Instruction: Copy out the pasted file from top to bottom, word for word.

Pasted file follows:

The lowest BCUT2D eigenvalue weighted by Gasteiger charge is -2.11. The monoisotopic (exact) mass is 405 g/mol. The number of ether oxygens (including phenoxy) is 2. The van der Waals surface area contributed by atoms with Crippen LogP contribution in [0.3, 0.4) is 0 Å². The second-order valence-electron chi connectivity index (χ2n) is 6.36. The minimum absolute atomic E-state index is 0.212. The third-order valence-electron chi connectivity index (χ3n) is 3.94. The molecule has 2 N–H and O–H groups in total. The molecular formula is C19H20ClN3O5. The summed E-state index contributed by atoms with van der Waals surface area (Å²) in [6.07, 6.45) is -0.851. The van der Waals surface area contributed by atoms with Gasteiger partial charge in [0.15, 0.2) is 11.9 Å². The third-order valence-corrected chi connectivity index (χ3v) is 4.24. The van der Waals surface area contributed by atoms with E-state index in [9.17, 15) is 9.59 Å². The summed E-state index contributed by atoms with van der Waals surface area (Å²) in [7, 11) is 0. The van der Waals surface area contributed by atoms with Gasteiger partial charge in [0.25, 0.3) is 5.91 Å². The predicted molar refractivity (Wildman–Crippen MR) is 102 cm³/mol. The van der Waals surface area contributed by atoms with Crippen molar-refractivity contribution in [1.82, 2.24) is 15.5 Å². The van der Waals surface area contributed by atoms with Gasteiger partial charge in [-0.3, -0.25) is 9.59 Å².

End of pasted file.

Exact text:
The lowest BCUT2D eigenvalue weighted by Gasteiger charge is -2.11. The monoisotopic (exact) mass is 405 g/mol. The number of ether oxygens (including phenoxy) is 2. The van der Waals surface area contributed by atoms with Crippen LogP contribution in [0.3, 0.4) is 0 Å². The second-order valence-electron chi connectivity index (χ2n) is 6.36. The minimum absolute atomic E-state index is 0.212. The third-order valence-electron chi connectivity index (χ3n) is 3.94. The molecule has 2 N–H and O–H groups in total. The molecular formula is C19H20ClN3O5. The summed E-state index contributed by atoms with van der Waals surface area (Å²) in [6.07, 6.45) is -0.851. The van der Waals surface area contributed by atoms with Gasteiger partial charge in [0.15, 0.2) is 11.9 Å². The third-order valence-corrected chi connectivity index (χ3v) is 4.24. The van der Waals surface area contributed by atoms with E-state index in [9.17, 15) is 9.59 Å². The summed E-state index contributed by atoms with van der Waals surface area (Å²) in [7, 11) is 0. The van der Waals surface area contributed by atoms with Gasteiger partial charge in [0.25, 0.3) is 5.91 Å². The predicted molar refractivity (Wildman–Crippen MR) is 102 cm³/mol. The van der Waals surface area contributed by atoms with Crippen molar-refractivity contribution in [1.82, 2.24) is 15.5 Å². The van der Waals surface area contributed by atoms with Gasteiger partial charge in [-0.3, -0.25) is 9.59 Å².